Overall, it sounds pretty good to be in management, though they are more likely to regularly work weekends and holidays (59% compared to 41% for non-managers). Only 30% of managers never work weekends or holidays, so if you want those managerial perks, you'll have to pay for it.


Product performance and quality

Game quality

Developers are largely optimistic about the quality of their current project; 31% report they are very confident and 36% are somewhat confident, compared to 16% neutral, 11% somewhat unsure, and 6% very unsure. 88% of developers that report being confident in their game's quality also report positive job satisfaction.

Critical and market success

When we ask developers about their perception of their last project's success in the market, they are a bit less optimistic; 25% say they considered it to be very successful, 31% somewhat successful, 23% neutral, 13% somewhat unsuccessful, and 8% very unsuccessful.

They did better with the critics, however; 28% report that their last project was very well received, 37% fairly well, 25% neutral, 8% fairly poorly, and 2% very poorly.

We were somewhat surprised to see that the estimations of critical success and market success were relatively close to each other. This could be because critics are accurately reporting product quality (and evaluating games with standards similar to those the public uses to make purchasing decisions), or because their reviews have a strong effect on sales, or possibly a combination of the two.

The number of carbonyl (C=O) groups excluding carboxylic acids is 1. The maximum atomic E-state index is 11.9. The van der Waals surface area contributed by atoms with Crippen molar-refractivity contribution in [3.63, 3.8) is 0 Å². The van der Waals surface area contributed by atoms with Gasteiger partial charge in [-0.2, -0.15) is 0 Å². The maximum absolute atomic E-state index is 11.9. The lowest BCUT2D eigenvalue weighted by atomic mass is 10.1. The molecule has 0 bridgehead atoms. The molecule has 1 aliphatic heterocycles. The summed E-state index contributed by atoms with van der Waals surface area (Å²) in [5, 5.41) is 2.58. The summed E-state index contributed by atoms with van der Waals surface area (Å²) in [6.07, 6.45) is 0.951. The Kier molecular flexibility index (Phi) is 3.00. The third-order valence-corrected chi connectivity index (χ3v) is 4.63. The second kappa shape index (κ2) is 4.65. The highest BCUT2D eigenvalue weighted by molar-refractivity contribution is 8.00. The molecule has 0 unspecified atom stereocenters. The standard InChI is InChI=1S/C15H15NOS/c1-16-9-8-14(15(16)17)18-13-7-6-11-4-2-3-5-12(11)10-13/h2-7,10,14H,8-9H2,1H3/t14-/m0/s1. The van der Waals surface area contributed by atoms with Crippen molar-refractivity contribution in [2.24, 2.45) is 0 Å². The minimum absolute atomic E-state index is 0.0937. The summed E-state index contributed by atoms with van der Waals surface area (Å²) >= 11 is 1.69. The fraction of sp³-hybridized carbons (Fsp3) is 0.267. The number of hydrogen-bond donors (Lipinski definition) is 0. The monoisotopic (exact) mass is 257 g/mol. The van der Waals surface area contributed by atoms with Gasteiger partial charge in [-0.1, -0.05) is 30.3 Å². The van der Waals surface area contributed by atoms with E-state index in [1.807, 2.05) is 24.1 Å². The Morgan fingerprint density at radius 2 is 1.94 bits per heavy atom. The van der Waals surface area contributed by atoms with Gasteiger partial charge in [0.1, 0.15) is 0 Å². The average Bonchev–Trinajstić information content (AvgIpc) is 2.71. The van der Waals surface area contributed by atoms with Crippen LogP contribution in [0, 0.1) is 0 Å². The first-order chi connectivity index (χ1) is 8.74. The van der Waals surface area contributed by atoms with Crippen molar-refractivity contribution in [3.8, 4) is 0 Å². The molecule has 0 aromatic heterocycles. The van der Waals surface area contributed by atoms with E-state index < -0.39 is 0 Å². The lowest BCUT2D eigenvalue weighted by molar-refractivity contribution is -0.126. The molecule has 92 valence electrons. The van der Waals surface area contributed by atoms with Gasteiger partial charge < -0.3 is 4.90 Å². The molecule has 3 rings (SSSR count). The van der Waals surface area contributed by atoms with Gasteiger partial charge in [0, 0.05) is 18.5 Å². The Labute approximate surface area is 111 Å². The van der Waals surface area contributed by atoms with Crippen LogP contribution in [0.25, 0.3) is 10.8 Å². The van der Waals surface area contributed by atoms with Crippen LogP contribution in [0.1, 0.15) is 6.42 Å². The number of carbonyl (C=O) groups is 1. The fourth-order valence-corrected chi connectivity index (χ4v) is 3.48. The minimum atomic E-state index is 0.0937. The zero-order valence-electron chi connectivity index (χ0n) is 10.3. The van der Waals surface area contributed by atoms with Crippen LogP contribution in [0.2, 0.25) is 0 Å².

Connecting workload to success

Developers on 51- to 60-hour work weeks are the most likely to report their last project as a market success (64%), followed by devs on 40- to 50-hour weeks (60%), 61-70 (50%), 71-80 (43%), and less than 40 hours/week (38%). 70% of devs who never work weekends or holidays report having successful projects, compared to only 43% who worked weekends/holidays at any frequency. Also, about 60% of motivated teams had successful projects, compared to 40% for unmotivated teams.

All in all, we're seeing a fairly strong relationship between motivated, well-treated developers and successful projects.

Shocker: Game development is a chronically late business. Only 49% of developers say their last project shipped on time, while 33% made it less than six months late, 11% between six months to a year late, and 8% shipped over a year late.

Survey takeaways